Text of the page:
Tag Archives | planethunt

New Kepler Planet Candidates

There are 4,034 planet candidates now known with the release of the eighth Kepler planet candidate catalog. Of these, 2,335 have been confirmed as planets. The blue dots show planet candidates from previous catalogs, while the yellow dots show new candidates from the eighth catalog. original

Continue Reading

Kepler Habitable Zone Planets

Highlighted are new planet candidates from the eighth Kepler planet candidate catalog that are less than twice the size of Earth and orbit in the stars’ habitable zone – the range of distances from a star where liquid water could pool on the surface of an orbiting planet. original

Continue Reading

Assembly Line of Planets

This diagram illustrates how planets are assembled and sorted into two distinct size classes. First, the rocky cores of planets are formed from smaller pieces. Then, the gravity of the planets attracts hydrogen and helium gas. Finally, the planets are “baked” by the starlight and lose some gas. original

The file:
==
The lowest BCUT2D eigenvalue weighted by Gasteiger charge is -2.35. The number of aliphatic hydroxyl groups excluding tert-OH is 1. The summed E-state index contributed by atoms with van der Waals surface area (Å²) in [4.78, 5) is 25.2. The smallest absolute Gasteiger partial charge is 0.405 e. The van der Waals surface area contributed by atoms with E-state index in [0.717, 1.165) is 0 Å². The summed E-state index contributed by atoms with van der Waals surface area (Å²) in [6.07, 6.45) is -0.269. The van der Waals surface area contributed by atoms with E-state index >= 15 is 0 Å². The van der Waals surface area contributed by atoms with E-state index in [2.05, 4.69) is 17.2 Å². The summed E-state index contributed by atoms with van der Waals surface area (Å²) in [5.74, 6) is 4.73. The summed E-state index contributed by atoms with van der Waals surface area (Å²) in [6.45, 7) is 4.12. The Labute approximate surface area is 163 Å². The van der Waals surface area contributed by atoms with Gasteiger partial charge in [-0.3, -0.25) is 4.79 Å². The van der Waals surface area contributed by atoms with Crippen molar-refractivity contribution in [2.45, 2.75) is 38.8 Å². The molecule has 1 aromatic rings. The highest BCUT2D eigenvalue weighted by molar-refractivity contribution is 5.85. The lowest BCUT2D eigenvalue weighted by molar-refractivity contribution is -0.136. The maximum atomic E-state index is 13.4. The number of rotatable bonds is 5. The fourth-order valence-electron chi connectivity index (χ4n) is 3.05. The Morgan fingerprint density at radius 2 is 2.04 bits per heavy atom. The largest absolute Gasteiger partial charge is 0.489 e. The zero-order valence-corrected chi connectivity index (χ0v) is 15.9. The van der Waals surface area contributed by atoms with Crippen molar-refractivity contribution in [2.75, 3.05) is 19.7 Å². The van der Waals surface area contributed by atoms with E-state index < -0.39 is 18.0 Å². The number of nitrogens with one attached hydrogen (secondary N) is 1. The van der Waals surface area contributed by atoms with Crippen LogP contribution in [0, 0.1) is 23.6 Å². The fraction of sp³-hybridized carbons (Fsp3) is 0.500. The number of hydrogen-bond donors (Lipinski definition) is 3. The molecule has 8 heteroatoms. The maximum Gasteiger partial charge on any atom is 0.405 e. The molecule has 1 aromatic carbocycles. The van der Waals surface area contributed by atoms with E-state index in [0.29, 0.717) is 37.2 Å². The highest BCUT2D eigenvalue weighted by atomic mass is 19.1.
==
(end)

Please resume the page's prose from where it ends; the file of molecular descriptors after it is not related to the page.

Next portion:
Continue Reading

New Branch in Exoplanet Family Tree

This sketch illustrates a family tree of exoplanets. Planets are born out of swirling disks of gas and dust called protoplanetary disks. The disks give rise to giant planets like Jupiter as well as smaller planets mostly between the size of Earth and Neptune. original

Continue Reading

Small Planets Come in Two Sizes

Researchers using data from the W. M. Keck Observatory and NASA’s Kepler mission have discovered a gap in the distribution of planet sizes, indicating that most planets discovered by Kepler so far fall into two distinct size classes: the rocky Earth-size and super-Earth-size (similar to Kepler-452b), and the mini-Neptune-size (similar to Kepler-22b original

Continue Reading

Studying the Stars with Kepler

Kepler was the first NASA mission capable of detecting Earth-size planets, using the transit method, a photometric technique that measures the minuscule dimming of starlight as a planet passes in front of its host star. original

Continue Reading

Space, astronomy and science